Montclair State University has been overrun with Disney fever since the release of their new streaming service in November. Disney+ seems to have something for all ages, such as classic movies, nostalgic old shows and exciting new ones.
Almost everyone has found themselves discussing the new streaming service. Kyle Cashin, a junior history major, enjoys the platform.
“I like that I can watch all of my favorite Marvel movies, Star Wars movies and childhood tv shows,” Cashin said.
Although Cashin likes the streaming service, he did admit that it has its downsides.
“I think it has plenty of content, but I think it only appeals to a certain age demographic. That demographic isn’t the one paying for it at the end of the day,” Cashin said.
Cashin is not the only one to notice problems with Disney+. Edward DuCoin, a junior film major, has other problems with the streaming service’s content.
“You’re not really getting any original content,” DuCoin said. “All of the content is based off of [Disney’s] properties and all the shows announced are based off of different franchises and characters.”
However, public opinion about Disney+ is not entirely negative. Zoe Gleason, a journalism major, does not have a Disney+ account but has heard positive things.
“The only thing I’ve heard so far is that the new Star Wars show, ‘The Mandalorian,’ is really good. The primary reason I would want to get it is to view their exclusive content, have access to nostalgic children’s movies and the Marvel cinematic universe,” Gleason said.
Disney+ is doing impressive work with their exclusive content. “The Mandalorian” has hired famous directors such as Taika Waititi and Deborah Chow. The show boasts prominent actors like Carl Weathers, Werner Herzog and Pedro Pascal.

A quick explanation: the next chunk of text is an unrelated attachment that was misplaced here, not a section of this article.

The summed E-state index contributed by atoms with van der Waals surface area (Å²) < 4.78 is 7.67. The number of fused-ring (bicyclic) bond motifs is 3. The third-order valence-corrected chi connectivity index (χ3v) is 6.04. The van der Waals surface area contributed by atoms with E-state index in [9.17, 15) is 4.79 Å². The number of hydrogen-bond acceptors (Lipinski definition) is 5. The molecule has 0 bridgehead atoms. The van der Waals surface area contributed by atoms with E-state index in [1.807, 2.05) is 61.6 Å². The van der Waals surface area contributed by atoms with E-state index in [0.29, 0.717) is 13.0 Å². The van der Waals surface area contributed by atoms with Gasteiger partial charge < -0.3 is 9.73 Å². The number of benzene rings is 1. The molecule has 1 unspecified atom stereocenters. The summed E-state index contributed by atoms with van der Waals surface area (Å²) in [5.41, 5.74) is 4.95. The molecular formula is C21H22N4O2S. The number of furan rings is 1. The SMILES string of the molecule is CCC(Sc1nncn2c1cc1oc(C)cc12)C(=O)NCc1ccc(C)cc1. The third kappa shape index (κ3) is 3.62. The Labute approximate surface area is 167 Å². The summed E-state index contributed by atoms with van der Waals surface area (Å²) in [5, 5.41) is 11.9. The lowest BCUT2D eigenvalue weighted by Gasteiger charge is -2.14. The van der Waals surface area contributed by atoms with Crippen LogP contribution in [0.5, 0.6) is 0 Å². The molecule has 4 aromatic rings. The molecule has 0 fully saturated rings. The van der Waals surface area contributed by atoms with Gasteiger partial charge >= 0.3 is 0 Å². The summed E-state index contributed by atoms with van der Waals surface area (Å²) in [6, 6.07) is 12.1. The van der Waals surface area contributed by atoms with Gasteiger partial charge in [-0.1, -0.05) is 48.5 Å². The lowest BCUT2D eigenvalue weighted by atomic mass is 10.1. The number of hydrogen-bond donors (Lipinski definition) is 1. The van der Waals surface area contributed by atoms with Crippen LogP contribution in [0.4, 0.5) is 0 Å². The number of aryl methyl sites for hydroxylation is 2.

New and exciting series are still to come, such as “Loki,” “WandaVision,” “Kenobi” and “Marvel: What If?” that has fans head over heels.
In spite of this amazing content, students like DuCoin and Gleason want Disney+ to make some changes before they buy.
“If they did a student discount, a bundle package with another streaming service or included something in addition to the movies and shows, their package might be more attractive,” Gleason said.
DuCoin felt that appealing to a larger demographic might draw more people to the platform.
“Something I’ve noticed is it seems to be more family-friendly. I heard ‘Deadpool’ is not going to be there, so I feel like [Disney+] is more aimed towards kids than it should be,” DuCoin said.
Regardless of these suggestions, Disney+ seems to be soaring in popularity among the masses. The streaming service has over 10 million subscribers and is likely to rise the longer it exists.
With the mixed reviews from both users and prospective users, it is hard to tell whether Disney+ is a nightmare or a dream come true. It seems that the answer will have to come to us someday, like Cinderella’s prince, when the streaming service has had a longer life span.